This is a ranting contest...

ritaweedaJanuary 29, 2012

OK, I know that not everyone is truly excited about getting something hand-made. But my question is, what's the longest amount of time that you have experienced in getting any thanks, or even a word of "oh, by the way, I got the quilt you sent me"? I shouldn't be like this, most people gush with appreciation, but once in awhile ...GRRRRR!!!!! The worst part is, this last one I sent was real PURTY and I would have gladly KEPT it for my selfish self!!!

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nannykins

Obviously you are not selfish or you wouldn't be giving away quilts.
But yes, it does smart when your gift isn't acknowledged.

    Bookmark   January 29, 2012 at 5:16PM
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K8Orlando

I sent college dorm quilts to a niece and nephew in Sept. He called and raved about his. She has never said anything. I only know she received it because her dad told me its on her bed. According to him, she loves it but I have no idea. It does make me angry and its hurtful because I get so emotionally involved with each quilt I make. But I don't expect much from 18 year olds so I'm not shocked.

Kate

    Bookmark   January 29, 2012 at 6:25PM
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msmeow

My nephew got married at least 10 years ago, probably longer. I spent hours and hours making a hardanger table runner for them...never heard a word. I put it on the gift table at the reception and thought maybe something happened to it. A few months after the wedding I asked my brother (his dad) if he'd seen it. He said it was on their coffee table. So, I guess that was my thanks.

Donna

    Bookmark   January 29, 2012 at 7:16PM
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geezerfolks_SharonG_FL

You'd think anyone would respond if given a quilt you made just for them. If I don't hear from the recipient, I'm not embarrassed....just email and ask if they received it. If they still don't respond, I'll call them. Quilts have been known to disappear, you know.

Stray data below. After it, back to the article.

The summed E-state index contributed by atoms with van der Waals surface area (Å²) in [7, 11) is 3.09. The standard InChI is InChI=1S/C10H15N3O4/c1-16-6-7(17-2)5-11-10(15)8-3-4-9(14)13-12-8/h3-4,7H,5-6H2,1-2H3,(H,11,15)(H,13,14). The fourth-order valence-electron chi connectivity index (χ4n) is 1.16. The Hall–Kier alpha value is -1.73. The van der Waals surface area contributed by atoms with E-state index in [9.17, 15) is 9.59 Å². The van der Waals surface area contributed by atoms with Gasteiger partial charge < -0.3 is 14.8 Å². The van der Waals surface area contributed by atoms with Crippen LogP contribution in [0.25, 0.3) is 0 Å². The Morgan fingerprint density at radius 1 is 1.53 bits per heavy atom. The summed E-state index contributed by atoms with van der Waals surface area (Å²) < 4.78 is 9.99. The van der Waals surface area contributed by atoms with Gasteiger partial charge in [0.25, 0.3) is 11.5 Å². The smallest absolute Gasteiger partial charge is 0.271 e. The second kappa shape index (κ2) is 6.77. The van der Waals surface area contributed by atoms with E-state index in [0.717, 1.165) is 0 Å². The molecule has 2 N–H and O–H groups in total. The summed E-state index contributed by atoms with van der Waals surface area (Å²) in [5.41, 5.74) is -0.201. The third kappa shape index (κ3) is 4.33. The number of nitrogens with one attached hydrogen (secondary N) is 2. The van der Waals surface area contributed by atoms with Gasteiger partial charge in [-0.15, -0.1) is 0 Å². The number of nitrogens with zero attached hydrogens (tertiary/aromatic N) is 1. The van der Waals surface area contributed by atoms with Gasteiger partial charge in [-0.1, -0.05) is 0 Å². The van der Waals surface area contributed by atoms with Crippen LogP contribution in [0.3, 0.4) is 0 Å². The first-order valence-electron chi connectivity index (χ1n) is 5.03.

SharonG/FL

    Bookmark   January 29, 2012 at 7:26PM
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karpet

I would say that I probably hear nothing from 50% of the recipients. (and it does go across age groups.) I've just grown accustomed to it, but it is always so nice when someone really appreciates a quilt and lets you know. I usually know that it was received via third parties.

    Bookmark   January 29, 2012 at 9:44PM
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nannykins

I just remembered something that really grated.
My husband belongs to a local charitable group which has a bazaar twice a year. He would ask if I could make something for them. So over the past several years, I have made baby blankets, aprons, place mats and runners. I don't think I ever got a personal TY. This past year I made 15 children's pillowcases. I found out that thank you notes were being sent to other people who had given knitted goods etc. But I did not get one word not even to say that they had sold well or not.
I always tell myself that all the work and materials are my contribution to the cause but I think I may be finished with that group.
End of rant!

    Bookmark   January 30, 2012 at 12:27AM
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msmeow

Nannykins, I would definitely find a new charity outlet for my time and effort! Any charity that doesn't thank donors for every single thing they receive doesn't deserve to get donations (IMHO). I work for a church and I know the importance of taking the time to say "thank you."

Donna

    Bookmark   January 30, 2012 at 9:12AM
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wanda_va

I'm glad I'm not the only one who gets upset about this! When my BFF's son and his wife had their first child, I made gifts--which were immediately acknowledged. (I know the son well because they lived across the street from me for many years.) When their second child was born in 2004, I made a beautiful quilt--never received a thank you in any way. I know they got the quilt because BFF took it to them.

Last year, the grandson of DH's brother and his wife welcomed his first child. (We know the grandson, but have never met the baby's mother.) I made a quilt for the baby and sent a check for $200, which SIL took to the shower (we could not go to the shower because they live several states away from us). A few months later, we received a thank you card--written on it was "Thank you for coming to the shower and sharing advice"!

It's obvious that a lot of people were not reared by my mother or anyone like her....

    Bookmark   January 30, 2012 at 9:17AM
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lafonda_ranch

My kids ( 9 and 10 yr old) just finished doing their thank you notes for their Christmas gift. It was so hard to get them to finish. I told them if they didn't do them, I wouldn't allow the givers to give them anything next year! It's that important!

Robbi

    Bookmark   January 30, 2012 at 9:36AM
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geezerfolks_SharonG_FL

Robbi, Good for you!

    Bookmark   January 30, 2012 at 10:05AM
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karpet